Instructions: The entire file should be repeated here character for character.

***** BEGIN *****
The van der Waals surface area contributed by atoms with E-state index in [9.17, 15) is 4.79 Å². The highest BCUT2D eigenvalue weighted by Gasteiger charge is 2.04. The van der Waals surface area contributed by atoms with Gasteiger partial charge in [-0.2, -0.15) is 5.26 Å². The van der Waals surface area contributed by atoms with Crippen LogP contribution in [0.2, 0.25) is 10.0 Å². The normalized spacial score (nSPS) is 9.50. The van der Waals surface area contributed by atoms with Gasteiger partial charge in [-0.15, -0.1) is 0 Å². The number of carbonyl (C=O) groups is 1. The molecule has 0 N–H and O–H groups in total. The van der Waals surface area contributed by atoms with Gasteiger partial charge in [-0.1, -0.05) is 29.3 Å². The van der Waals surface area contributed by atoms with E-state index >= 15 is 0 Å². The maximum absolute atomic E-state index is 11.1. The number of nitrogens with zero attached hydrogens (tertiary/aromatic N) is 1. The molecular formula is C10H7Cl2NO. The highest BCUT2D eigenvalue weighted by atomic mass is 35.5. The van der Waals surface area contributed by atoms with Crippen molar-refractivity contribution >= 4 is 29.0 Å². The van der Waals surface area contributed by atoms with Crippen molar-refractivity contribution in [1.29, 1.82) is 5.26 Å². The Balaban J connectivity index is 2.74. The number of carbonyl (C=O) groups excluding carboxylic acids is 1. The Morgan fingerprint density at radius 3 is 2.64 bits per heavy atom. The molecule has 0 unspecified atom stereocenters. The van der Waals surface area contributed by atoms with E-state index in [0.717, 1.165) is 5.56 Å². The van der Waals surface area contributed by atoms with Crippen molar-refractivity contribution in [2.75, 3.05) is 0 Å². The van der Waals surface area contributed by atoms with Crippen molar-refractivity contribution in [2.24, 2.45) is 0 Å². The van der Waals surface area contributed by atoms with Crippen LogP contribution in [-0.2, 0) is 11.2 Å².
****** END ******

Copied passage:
The van der Waals surface area contributed by atoms with E-state index in [9.17, 15) is 4.79 Å². The highest BCUT2D eigenvalue weighted by Gasteiger charge is 2.04. The van der Waals surface area contributed by atoms with Gasteiger partial charge in [-0.2, -0.15) is 5.26 Å². The van der Waals surface area contributed by atoms with Crippen LogP contribution in [0.2, 0.25) is 10.0 Å². The normalized spacial score (nSPS) is 9.50. The van der Waals surface area contributed by atoms with Gasteiger partial charge in [-0.15, -0.1) is 0 Å². The number of carbonyl (C=O) groups is 1. The molecule has 0 N–H and O–H groups in total. The van der Waals surface area contributed by atoms with Gasteiger partial charge in [-0.1, -0.05) is 29.3 Å². The van der Waals surface area contributed by atoms with E-state index >= 15 is 0 Å². The maximum absolute atomic E-state index is 11.1. The number of nitrogens with zero attached hydrogens (tertiary/aromatic N) is 1. The molecular formula is C10H7Cl2NO. The highest BCUT2D eigenvalue weighted by atomic mass is 35.5. The van der Waals surface area contributed by atoms with Crippen molar-refractivity contribution >= 4 is 29.0 Å². The van der Waals surface area contributed by atoms with Crippen molar-refractivity contribution in [1.29, 1.82) is 5.26 Å². The Balaban J connectivity index is 2.74. The number of carbonyl (C=O) groups excluding carboxylic acids is 1. The Morgan fingerprint density at radius 3 is 2.64 bits per heavy atom. The molecule has 0 unspecified atom stereocenters. The van der Waals surface area contributed by atoms with E-state index in [0.717, 1.165) is 5.56 Å². The van der Waals surface area contributed by atoms with Crippen molar-refractivity contribution in [2.75, 3.05) is 0 Å². The van der Waals surface area contributed by atoms with Crippen molar-refractivity contribution in [2.24, 2.45) is 0 Å². The van der Waals surface area contributed by atoms with Crippen LogP contribution in [-0.2, 0) is 11.2 Å².